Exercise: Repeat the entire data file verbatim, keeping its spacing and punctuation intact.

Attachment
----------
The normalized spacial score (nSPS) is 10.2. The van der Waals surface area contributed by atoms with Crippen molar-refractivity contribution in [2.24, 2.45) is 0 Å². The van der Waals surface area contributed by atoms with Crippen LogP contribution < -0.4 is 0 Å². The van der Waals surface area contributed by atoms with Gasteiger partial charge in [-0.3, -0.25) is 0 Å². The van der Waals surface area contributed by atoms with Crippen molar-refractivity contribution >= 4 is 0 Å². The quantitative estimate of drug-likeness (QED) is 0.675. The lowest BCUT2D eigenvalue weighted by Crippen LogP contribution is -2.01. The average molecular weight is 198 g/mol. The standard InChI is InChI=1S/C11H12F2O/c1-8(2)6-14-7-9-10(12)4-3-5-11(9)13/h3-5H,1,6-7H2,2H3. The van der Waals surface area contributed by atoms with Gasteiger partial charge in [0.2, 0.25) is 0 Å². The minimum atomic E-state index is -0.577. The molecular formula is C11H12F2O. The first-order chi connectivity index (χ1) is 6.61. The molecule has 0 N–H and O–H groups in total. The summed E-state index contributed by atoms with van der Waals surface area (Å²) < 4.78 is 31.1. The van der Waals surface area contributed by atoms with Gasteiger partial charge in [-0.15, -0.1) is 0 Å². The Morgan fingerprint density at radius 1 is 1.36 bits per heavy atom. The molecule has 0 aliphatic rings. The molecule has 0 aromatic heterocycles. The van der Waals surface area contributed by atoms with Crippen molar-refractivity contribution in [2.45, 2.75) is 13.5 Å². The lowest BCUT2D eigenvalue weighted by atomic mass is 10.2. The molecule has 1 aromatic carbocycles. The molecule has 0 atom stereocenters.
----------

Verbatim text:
The normalized spacial score (nSPS) is 10.2. The van der Waals surface area contributed by atoms with Crippen molar-refractivity contribution in [2.24, 2.45) is 0 Å². The van der Waals surface area contributed by atoms with Crippen LogP contribution < -0.4 is 0 Å². The van der Waals surface area contributed by atoms with Gasteiger partial charge in [-0.3, -0.25) is 0 Å². The van der Waals surface area contributed by atoms with Crippen molar-refractivity contribution >= 4 is 0 Å². The quantitative estimate of drug-likeness (QED) is 0.675. The lowest BCUT2D eigenvalue weighted by Crippen LogP contribution is -2.01. The average molecular weight is 198 g/mol. The standard InChI is InChI=1S/C11H12F2O/c1-8(2)6-14-7-9-10(12)4-3-5-11(9)13/h3-5H,1,6-7H2,2H3. The van der Waals surface area contributed by atoms with Gasteiger partial charge in [0.2, 0.25) is 0 Å². The minimum atomic E-state index is -0.577. The molecular formula is C11H12F2O. The first-order chi connectivity index (χ1) is 6.61. The molecule has 0 N–H and O–H groups in total. The summed E-state index contributed by atoms with van der Waals surface area (Å²) < 4.78 is 31.1. The van der Waals surface area contributed by atoms with Gasteiger partial charge in [-0.15, -0.1) is 0 Å². The Morgan fingerprint density at radius 1 is 1.36 bits per heavy atom. The molecule has 0 aliphatic rings. The molecule has 0 aromatic heterocycles. The van der Waals surface area contributed by atoms with Crippen molar-refractivity contribution in [2.45, 2.75) is 13.5 Å². The lowest BCUT2D eigenvalue weighted by atomic mass is 10.2. The molecule has 1 aromatic carbocycles. The molecule has 0 atom stereocenters.